9-OHAD, an important precursor in the manufacture of glucocorticoid drugs , can be obtained from steroids via two routes of microbial transformation. One route is that the hydroxyl is directly introduced into the C9 position of 4-androstene-3,17-dione (AD) by microorganisms with a hydroxylation function[9, 10]. However, the low activity of 3-ketosteroid 9α-hydroxylase (KSH), the hydrophobicity of AD, and its toxic effects on cells restrict the high-concentration conversion of AD . Another form of biotransformation that directly converts phytosterols into 9-OHAD has become an area of interest owing to its cost-effective manufacture. However, low conversion rates and accumulation of by-products due to the hydrophobicity of sterols and the complexity of microbial metabolic pathways limit industrial production. For example, in addition to 9-OHAD, by-products such as AD, 9-OHHP, and 9,24-dihydroxychol-4-en-3-one (9,24-DHC) accumulate in Mycobacterium sp. 2–4 M and Mycobacterium sp. VKM Ac-1817D [11, 12]. The mutants of M. neoaurum ATCC 25795 led to the accumulation of 7.33 g/L 9-OHAD from 15 g/L phytosterols, while the conversion rate of phytosterols was only 67% . The M. neoaurum HGMS2 mutants could convert 80 g/L phytosterol into 37.2 g/L 9-OHAD, but the molar yield was only 40.3% .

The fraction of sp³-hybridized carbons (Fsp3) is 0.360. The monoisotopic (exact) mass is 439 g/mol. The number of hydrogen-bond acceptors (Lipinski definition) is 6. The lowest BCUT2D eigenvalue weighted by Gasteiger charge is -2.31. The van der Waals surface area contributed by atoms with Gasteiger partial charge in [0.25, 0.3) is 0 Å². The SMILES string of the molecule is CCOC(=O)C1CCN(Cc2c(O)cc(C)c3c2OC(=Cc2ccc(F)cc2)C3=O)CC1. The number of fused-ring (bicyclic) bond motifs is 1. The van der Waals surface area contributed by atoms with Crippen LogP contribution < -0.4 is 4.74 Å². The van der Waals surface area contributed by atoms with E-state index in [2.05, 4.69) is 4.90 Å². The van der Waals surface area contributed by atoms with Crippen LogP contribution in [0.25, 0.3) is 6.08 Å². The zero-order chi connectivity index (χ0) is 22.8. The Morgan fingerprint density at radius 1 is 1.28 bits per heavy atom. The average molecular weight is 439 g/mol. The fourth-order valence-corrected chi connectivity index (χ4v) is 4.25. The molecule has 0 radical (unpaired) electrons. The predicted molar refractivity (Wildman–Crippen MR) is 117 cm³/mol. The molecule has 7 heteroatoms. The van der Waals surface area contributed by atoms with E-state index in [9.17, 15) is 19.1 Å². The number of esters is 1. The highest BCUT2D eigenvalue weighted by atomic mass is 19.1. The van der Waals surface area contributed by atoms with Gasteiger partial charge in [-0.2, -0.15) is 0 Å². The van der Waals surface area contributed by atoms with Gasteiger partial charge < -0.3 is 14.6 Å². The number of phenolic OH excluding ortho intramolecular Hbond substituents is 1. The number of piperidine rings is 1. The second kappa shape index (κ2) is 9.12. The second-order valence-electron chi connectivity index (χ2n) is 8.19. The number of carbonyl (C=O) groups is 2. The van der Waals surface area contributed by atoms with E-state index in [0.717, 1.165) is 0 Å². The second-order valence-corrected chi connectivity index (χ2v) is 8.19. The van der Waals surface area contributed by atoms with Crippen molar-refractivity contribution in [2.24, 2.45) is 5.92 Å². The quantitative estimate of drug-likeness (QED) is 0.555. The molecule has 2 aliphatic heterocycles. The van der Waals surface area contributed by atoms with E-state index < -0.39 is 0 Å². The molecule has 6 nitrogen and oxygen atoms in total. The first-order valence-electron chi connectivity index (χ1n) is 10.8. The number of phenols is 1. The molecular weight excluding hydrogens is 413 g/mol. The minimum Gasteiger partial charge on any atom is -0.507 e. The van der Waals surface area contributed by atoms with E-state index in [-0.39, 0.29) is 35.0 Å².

The integrity of 9-OHAD is highly susceptible to 3-Ketosteroid-Δ1-dehydrogenases (KstD) activity. KstD can remove hydrogen atoms of C-1 and C-2 in the ring A of 9-OHAD and form 9α-hydroxyandrost-1,4-diene-3,17-dione (9-OHADD). 9-OHADD undergoes a spontaneous ring B opening reaction owing to structural instability and then degraded [15, 16]. This means that any residual KstD activity could lead to the degradation of 9-OHAD. However, redundancy and the broad-spectrum catalytic substrate of KstD increase the difficulty in developing 9-OHAD producers [11, 17,18,19,20]. For example, the transcription level of KstD1 was significantly upregulated by phytosterols in M. neoaurum DSM 1381, but KstD2 exhibited the highest dehydrogenation activity on AD [18, 21]. In Arthrobacter simplex CGMCC 14539, KstD3 and KstD5 exhibited strong organic solvent tolerance and a clear preference for 4-ene-3-oxosteroids, but KstD4 had the broadest substrate profile . The diversity of KstDs confers the ability for strains to utilize different steroid substrates while raising the difficulty in developing 9-OHAD producers.